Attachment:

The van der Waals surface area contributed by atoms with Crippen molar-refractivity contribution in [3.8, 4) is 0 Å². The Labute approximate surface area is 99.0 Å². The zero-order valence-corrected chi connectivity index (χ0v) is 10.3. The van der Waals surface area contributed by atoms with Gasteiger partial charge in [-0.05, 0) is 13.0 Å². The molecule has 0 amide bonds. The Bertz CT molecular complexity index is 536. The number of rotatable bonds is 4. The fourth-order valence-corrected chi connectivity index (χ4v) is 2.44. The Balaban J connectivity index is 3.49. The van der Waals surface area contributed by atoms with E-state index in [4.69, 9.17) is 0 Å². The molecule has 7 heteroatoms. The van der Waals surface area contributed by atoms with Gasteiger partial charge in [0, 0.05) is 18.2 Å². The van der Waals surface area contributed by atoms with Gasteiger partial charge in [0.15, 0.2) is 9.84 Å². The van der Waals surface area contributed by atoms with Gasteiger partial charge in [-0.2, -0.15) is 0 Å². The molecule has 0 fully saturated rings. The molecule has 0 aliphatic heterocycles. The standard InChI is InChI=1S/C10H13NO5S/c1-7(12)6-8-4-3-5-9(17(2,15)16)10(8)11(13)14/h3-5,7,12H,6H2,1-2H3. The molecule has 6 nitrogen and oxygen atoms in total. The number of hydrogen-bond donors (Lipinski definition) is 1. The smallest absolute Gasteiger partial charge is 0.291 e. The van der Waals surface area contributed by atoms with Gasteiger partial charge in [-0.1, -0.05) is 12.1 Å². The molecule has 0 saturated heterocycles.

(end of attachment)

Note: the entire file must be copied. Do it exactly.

The van der Waals surface area contributed by atoms with Crippen molar-refractivity contribution in [3.8, 4) is 0 Å². The Labute approximate surface area is 99.0 Å². The zero-order valence-corrected chi connectivity index (χ0v) is 10.3. The van der Waals surface area contributed by atoms with Gasteiger partial charge in [-0.05, 0) is 13.0 Å². The molecule has 0 amide bonds. The Bertz CT molecular complexity index is 536. The number of rotatable bonds is 4. The fourth-order valence-corrected chi connectivity index (χ4v) is 2.44. The Balaban J connectivity index is 3.49. The van der Waals surface area contributed by atoms with E-state index in [4.69, 9.17) is 0 Å². The molecule has 7 heteroatoms. The van der Waals surface area contributed by atoms with Gasteiger partial charge in [0, 0.05) is 18.2 Å². The van der Waals surface area contributed by atoms with Gasteiger partial charge in [0.15, 0.2) is 9.84 Å². The van der Waals surface area contributed by atoms with Gasteiger partial charge in [-0.2, -0.15) is 0 Å². The molecule has 0 fully saturated rings. The molecule has 0 aliphatic heterocycles. The standard InChI is InChI=1S/C10H13NO5S/c1-7(12)6-8-4-3-5-9(17(2,15)16)10(8)11(13)14/h3-5,7,12H,6H2,1-2H3. The molecule has 6 nitrogen and oxygen atoms in total. The number of hydrogen-bond donors (Lipinski definition) is 1. The smallest absolute Gasteiger partial charge is 0.291 e. The van der Waals surface area contributed by atoms with Gasteiger partial charge in [-0.1, -0.05) is 12.1 Å². The molecule has 0 saturated heterocycles.